Techniques de découpage télé-opérées dans le domaine du déclassement nucléaire
Aperçu des méthodes de découpage thermique et non thermique appliquées
Remotely Controlled Cutting Techniques in the Field of Nuclear Decommissioning
Overview of Effectively Applied Thermal and Non-Thermal Cutting Methods
NUKEM Technologies GmbH (Germany)
Remote disassembly of radiologically burdened large components is among the most sophisticated and complex activities in the dismantling of nuclear installations. High local dose rates and contamination levels in combination with poor accessibility and complex geometries of parts imply major challenges.
In many cases the design of nuclear reactors makes use of the shielding effect of water during operation. Hence, also in the later nuclear decommissioning it is possible to make benefit of this effect by dismantling/cutting of equipment under water. In the opposite, in some other cases of nuclear reactor design no shielding water is used during operation, and thus, also decommissioning activities have to focus exclusively on dry dismantling techniques to avoid, amongst others, the production of wet secondary waste.
These and several other parameters entail the application of different cutting technologies thoroughly adjusted to the particular requirements.
This article describes three thermal and one nonthermal cutting technology which have been effectively applied in nuclear decommissioning projects. The thermal cutting technologies addressed are “Autogenous Flame Cutting”, “Plasma Arc Cutting” and “Contact Arc Metal Cutting”. The non-thermal cutting technology addressed is “High Pressure Water Jet Cutting”.
With the exception of Contact Arc Metal Cutting, all of these technologies are well known and prooven in the field of manufacturing. Nevertheless, to cope with the challenges in the field of nuclear decommissioning, it is also very important to combine the cutting technology/cutting equipment correctly with the remote controlled handling systems.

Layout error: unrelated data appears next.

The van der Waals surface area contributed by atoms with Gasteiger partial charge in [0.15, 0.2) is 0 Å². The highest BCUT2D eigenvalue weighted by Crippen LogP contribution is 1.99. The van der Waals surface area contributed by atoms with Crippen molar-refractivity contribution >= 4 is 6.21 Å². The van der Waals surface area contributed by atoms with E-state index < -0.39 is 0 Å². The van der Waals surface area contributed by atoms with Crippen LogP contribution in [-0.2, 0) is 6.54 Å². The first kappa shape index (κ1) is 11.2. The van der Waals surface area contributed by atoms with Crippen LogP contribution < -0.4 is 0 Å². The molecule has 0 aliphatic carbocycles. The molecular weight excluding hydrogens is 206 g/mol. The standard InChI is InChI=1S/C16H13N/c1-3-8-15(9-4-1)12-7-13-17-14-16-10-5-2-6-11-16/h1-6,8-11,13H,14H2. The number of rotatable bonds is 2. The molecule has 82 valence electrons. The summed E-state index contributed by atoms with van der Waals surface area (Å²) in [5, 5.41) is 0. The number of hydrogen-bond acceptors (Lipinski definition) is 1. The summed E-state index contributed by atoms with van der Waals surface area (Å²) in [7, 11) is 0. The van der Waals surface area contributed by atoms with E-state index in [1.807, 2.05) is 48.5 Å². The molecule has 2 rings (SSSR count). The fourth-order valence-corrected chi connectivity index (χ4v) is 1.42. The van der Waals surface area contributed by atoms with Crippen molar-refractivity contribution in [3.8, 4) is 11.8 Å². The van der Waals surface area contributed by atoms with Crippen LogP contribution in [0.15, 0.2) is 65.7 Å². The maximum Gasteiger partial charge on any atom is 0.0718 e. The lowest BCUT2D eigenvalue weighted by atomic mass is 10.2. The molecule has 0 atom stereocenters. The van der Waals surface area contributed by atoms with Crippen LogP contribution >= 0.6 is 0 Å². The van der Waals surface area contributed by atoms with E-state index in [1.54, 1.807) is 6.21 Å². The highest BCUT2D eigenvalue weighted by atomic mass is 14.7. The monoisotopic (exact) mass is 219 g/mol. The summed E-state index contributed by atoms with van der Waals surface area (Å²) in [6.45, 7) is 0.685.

At first the basic functioning will be described for understanding of the technologies themselves. The functioning accounts different fields of application and the particular technological limits. Adaptations for nuclear decommissioning requirements will be described presenting the most important modifications.
At second applications and gained experience in particular nuclear decommissioning projects will be present by pictures and/or short videos.
As conclusion details and data of all addressed cutting technologies will be presented in a matrix, giving a hand to concerned engineers in the selection of best matching technologies for particular nuclear decommissioning activities.
Short description of the different cutting technologies
Autogenous Flame Cutting
The Autogenous Flame Cutting Technology has been introduced more than 100 years ago and has been developed to a standard method for the cutting of mild steel. A high pressure oxygen jet oxidises the material in a small kerf. Nevertheless, not all metal types are appropriate for the autogenous cutting process.
Which are the limiting factors of the Autogenous Flame Cutting Technology? How can normally non-suitable material be cut anyhow? What is the maximum achievable cutting speed? Which peripheral equipment is necessary?
Plasma Arc Cutting
In the nineteen-fifties the Plasma Arc Cutting Technology has been introduced as a complementary technology, to cope also with material unsuitable for flame cutting (for example stainless steel, copper, etc.).
In contrast to Autogenous Flame Cutting, the Plasma Arc Cutting uses an electronically induced plasma arc to melt a kerf in the material. Inside the plasma arc temperatures up to 30.000 Kelvin exist. In theory, this temperature is sufficient to cut all materials. But where are the limits in practise?
For nuclear decommissioning the Under-Water Plasma Arc Cutting Technology is important. Special equipment allows cutting under water, reducing the radiation impact to the concerned staff. Also the release of dust and particles to the air is reduced by 99.4 %.
Contact Arc Metal Cutting
Contact Arc Metal Cutting is a new thermal cutting technology for under-water cutting jobs. In opposite to the previously introduced cutting technologies, here a carbon blade cuts the components. An electric arc between cutting blade and component melts the kerf into the material like a hot knife into a piece of butter.
With the Contact Arc Cutting Technology it is now possible to cut also complex structures (structures with hollows and undercuts).
How exact is the technology? Which applications are possible and where are the limits? The article will answer this and other questions.
Water Jet Cutting
(High Pressure) Water Jet Cutting can be distinguished in Pure Water Jet Cutting and Water Jet Cutting with additional abrasive particles. Both cutting principles use high pressure pumps to create the required high water pressure. In a special nozzle the water pressure is transformed into a high speed water jet (achieving speeds of several hundred meters per second). Nevertheless, cutting of metal or concrete requires the adding of abrasive particles to the water jet.
There are two different technical solutions of Water Jet Cutting with additional abrasive particles. The Water Abrasive Injection Jet Cutting technology and the Water Abrasive Suspension Jet Cutting technology.
The technological differences between the two technologies will be explained. Advantages for nuclear decommissioning projects and required peripheric equipment are explained in the article.
© SFEN 2008